The out basket: Both intersections operated the same way before Burwell Street was closed east of Warren for construction of the ferry tunnel. Then city traffic officials changed the restriction in the middle lane of westbound Sixth to allow either movement to compensate for the reduced access to downtown. 

The only explanation I have ever gotten for not allowing straight-ahead movements as well as left turns from the middle lane is that it contributes to rear-end accidents. I don’t recall being told why that would be true, and can’t figure it out on my own. It came from city traffic officials long since moved on. 

Larry Matel, the current traffic engineer who came to town just about the time the middle lane limitation was removed at Sixth Street, says only,”I am not aware of any problems at Sixth and Warren related to these lane assignments, but will request a traffic accident history from the Washington Department of Transportation to check.”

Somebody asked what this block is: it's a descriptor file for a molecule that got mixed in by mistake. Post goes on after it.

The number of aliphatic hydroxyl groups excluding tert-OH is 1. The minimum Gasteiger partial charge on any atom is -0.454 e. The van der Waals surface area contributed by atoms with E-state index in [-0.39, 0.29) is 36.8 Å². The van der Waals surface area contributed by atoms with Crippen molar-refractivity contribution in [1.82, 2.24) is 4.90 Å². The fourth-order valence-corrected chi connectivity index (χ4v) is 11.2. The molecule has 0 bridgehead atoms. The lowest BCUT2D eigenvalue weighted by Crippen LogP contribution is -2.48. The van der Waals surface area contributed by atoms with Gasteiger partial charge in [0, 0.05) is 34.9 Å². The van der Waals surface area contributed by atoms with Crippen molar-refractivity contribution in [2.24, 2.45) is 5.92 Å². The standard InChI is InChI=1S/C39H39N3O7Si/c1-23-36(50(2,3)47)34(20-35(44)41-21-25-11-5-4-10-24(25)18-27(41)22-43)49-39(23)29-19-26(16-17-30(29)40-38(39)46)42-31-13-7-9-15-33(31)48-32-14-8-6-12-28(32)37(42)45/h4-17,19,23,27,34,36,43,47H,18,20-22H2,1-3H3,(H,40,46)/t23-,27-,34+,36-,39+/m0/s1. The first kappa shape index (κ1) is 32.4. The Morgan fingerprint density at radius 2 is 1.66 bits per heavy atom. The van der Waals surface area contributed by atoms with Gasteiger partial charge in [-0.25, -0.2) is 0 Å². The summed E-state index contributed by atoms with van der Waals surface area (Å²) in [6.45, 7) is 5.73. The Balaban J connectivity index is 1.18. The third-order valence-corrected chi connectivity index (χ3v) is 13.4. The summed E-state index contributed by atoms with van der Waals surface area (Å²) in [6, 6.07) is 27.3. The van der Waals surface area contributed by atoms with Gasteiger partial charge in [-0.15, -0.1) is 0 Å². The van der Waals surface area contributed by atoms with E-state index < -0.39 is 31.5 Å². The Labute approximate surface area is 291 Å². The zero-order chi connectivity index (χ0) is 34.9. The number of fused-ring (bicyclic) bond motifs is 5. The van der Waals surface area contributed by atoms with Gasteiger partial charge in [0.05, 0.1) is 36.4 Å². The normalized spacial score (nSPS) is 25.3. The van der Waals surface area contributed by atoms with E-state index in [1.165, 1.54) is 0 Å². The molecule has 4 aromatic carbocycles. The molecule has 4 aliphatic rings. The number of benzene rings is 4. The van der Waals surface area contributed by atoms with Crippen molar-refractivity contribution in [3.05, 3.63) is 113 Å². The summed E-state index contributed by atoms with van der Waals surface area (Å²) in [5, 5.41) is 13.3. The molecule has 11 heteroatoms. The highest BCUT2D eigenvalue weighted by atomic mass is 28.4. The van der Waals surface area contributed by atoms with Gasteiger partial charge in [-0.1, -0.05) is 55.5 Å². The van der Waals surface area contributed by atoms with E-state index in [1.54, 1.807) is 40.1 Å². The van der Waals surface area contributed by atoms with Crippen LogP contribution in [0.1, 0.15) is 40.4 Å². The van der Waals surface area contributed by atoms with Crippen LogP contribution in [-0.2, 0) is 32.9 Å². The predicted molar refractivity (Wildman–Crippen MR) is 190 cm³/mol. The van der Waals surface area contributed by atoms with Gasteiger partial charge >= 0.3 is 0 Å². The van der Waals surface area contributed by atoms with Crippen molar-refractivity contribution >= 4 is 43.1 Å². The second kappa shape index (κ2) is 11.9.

He added that he expects the ability to got either straight or left from the middle lane of Sixth to be preserved after the tunnel is finished and Burwell reopens.


As for 11th and Warren, that intersection is scheduled for a revision “to accommodate a longer right-turn lane for southbound Warren Avenue traffic to turn right at 11th. This should reduce long backups on southbound Warren at various times of the day.” he said.

“We can look at the request for a similar lane assignment on 11th during this project’s development,” he said.

While the disparity is curious, I can’t say I’ve ever seen so much straight-ahead traffic at either intersection that the right lane was insufficient. I would think it would take something that stopped a right turner from making his turn with straight-ahead traffic trapped behind him to actually inconvenience anyone.